Alan Onnen is the Associate Director of Marketing for the Shirley Ryan AbilityLab. Recognized as #1 in rehabilitation for 27 years in a row. AbilityLab introduces its revolutionary care through 5 Innovation Centers - state-of-the-art hospital facilities and equipment for exceptional patient care provided by the best medical and nursing support.
With 15 years of experience in the marketing industry, the past 5 being with SRA and being a part of the team that helped adopt Drupal, Onnen has seen firsthand how Drupal 8 powers digital strategy.
Mediacurrent Interview with Alan Onnen
Mediacurrent: What does “digital transformation” mean for you?
Alan Onnen: Digital transformation means a constant evolution. There’s no single transformation; it’s a constant state of change, staying on top of trends at once. As a digital marketer, you need to know a little bit about everything, UI, UX, nerdy stuff, best practices, changes in the digital environment, what people expect from websites in your vertical, etc. Some people think transformation is a binary term - something new - but it's not.
Mediacurrent: How does open source fit into the equation?
AO: Open source is something that’s not new but it’s getting so mainstream its part of that digital transformation. It’s about adjusting to the new worlds where open source doesn't mean unsecure - it means that it’s open and honest. We had to get buy-in from stakeholders. They dismissed it at the beginning of the RFP bc they thought you needed a Sitecore or an AEM. It took a long time and a lot of agency people to show how safe it is to help make them believe that open source isn’t a dirty word.
Mediacurrent: What current challenges are you trying to solve for?
AO: It is a constant struggle to keep up with Google - making sure our content is optimized for search algorithms. Our overall challenge is to keep our content fresh, navigating innovative best practices for our website while keeping up with legal and social constructs.
Mediacurrent: How are you using Drupal 8 to solve those problems?
AO: One of the big reasons we chose Drupal was because of its customization ability. Our knowledge base is spread across so many people so Drupal’s ability to customize the backend experience and offer the fields and plain English way we need to talk about things is really important. Even just the simple need for content creators to be able to edit things and be able to customize that experience.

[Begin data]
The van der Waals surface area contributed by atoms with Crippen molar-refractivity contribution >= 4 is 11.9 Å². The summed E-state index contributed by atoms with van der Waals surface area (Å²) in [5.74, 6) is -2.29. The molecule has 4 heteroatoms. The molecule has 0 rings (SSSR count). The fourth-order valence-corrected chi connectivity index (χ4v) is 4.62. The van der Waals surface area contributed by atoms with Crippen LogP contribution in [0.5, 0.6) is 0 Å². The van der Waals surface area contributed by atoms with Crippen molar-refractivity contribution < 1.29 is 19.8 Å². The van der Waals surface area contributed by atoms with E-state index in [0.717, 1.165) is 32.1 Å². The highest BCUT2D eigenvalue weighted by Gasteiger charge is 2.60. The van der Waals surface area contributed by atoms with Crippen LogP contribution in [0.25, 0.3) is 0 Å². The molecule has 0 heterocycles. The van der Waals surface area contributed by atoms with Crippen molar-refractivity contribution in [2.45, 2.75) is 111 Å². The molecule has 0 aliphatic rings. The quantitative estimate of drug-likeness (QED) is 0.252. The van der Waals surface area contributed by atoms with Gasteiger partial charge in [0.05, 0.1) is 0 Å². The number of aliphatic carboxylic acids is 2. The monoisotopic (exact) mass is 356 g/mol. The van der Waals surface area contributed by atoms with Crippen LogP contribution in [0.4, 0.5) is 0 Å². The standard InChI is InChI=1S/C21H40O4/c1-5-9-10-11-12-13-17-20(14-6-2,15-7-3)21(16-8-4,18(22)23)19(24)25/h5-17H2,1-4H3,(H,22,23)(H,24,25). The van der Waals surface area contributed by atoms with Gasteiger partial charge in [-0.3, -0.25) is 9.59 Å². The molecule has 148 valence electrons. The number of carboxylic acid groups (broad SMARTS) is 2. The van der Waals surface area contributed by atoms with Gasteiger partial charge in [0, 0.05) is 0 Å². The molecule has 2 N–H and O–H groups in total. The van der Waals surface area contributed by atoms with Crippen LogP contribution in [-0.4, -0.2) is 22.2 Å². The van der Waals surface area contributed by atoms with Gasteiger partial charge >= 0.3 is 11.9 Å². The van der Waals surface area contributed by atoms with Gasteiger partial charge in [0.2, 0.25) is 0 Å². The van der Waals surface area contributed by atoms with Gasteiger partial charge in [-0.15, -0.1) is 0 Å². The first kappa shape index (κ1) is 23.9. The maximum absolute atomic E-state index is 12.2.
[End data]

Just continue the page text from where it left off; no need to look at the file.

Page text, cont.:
Another big reason was the fact that its open source and the community surrounding Drupal. If you have an idea you can find someone who has half baked or full-baked into that particular module or idea to help give your devs a headstart solution. With Drupal, you don’t have to start from scratch when you need something new to move the website forward. Chances are, someone has had a similar idea you can pull from.
Mediacurrent: Has this been your first experience with Drupal or have you worked with previous versions of Drupal in the past? What did Drupal 8 give you from a marketers/content editors perspective?
AO: I came to SRA on a proprietary healthcare based CMS. It was designed to serve mid to small hospital systems and we didn’t have access to the backend part of the site before. SRA put out an RFP for a replatforming and redesign of our website . We talked to different agencies, and Drupal kept coming up - there were no licensing fees with open source. The spin up on Drupal is more robust than most paid CMS experiences. The cost point of view is having it be free and open was very appetizing and Drupal had other features that appealed to us.
Mediacurrent: Since launching on Drupal 8 have you noticed an increase in website conversions? What would you attribute to that success (or lack of success)? By use of marketing automation strategies? Bc of easy integration?
AO: Drupal can be leveraged any which way you want it to be. We take advantage of the extensive list of modules. We have seen nice conversions off the YAML module & the webform module. It’s true of the module philosophy to be able to build how you want them too.
With Drupal, our web traffic has been up. We have 3 very different facets of our site - rehab measures database, research educational platform, home site - and Drupal can support them all very well. It’s a testament to Drupal - with a flexible CMS, reporting, user interfaces, and a back end that can be robust enough to bring things together in an organic and seamless way.
Mediacurrent: What are 3 factors you look at when evaluating an agency? Cost? Reputation? Their own web design? Logos they've sold?
AO: With our RFP out, we began evaluating the superficial - books, examples, case studies, white papers, if their leadership had given talks and what they had talked about, the look and feel for brand consciousness, - exploring that space of ability. We didn’t want someone who was making cookie cutter websites and we didn’t want to stay looking just in the healthcare vertical. Our list was narrowed down to those whose work we respected and admired.
In the RFP, the CMS wasn’t a consideration. We didn’t tell people which platform you needed to be on. We asked for the cost, their preferred CMS and why, and we never cared about where the agency was located. It’s important to know the the people are the agency - communication is critical. For instance, in their responses to those RFP’s are there timelines? Are they realistic? Do they make sense? It’s easy to see how much effort they did.
No one else did research like you guys [Mediacurrent] did before they got there for a face to face meeting. Your team said “oh, well we’ve already talked to discharge managers, nurses, planners.” They went through example personas, guessing on journeys, patients - and they were smart with how they handled it and took the initiative that early in the process. That showed us a lot about them. It wasn’t a giant new business budget and they didn’t ask for money up front.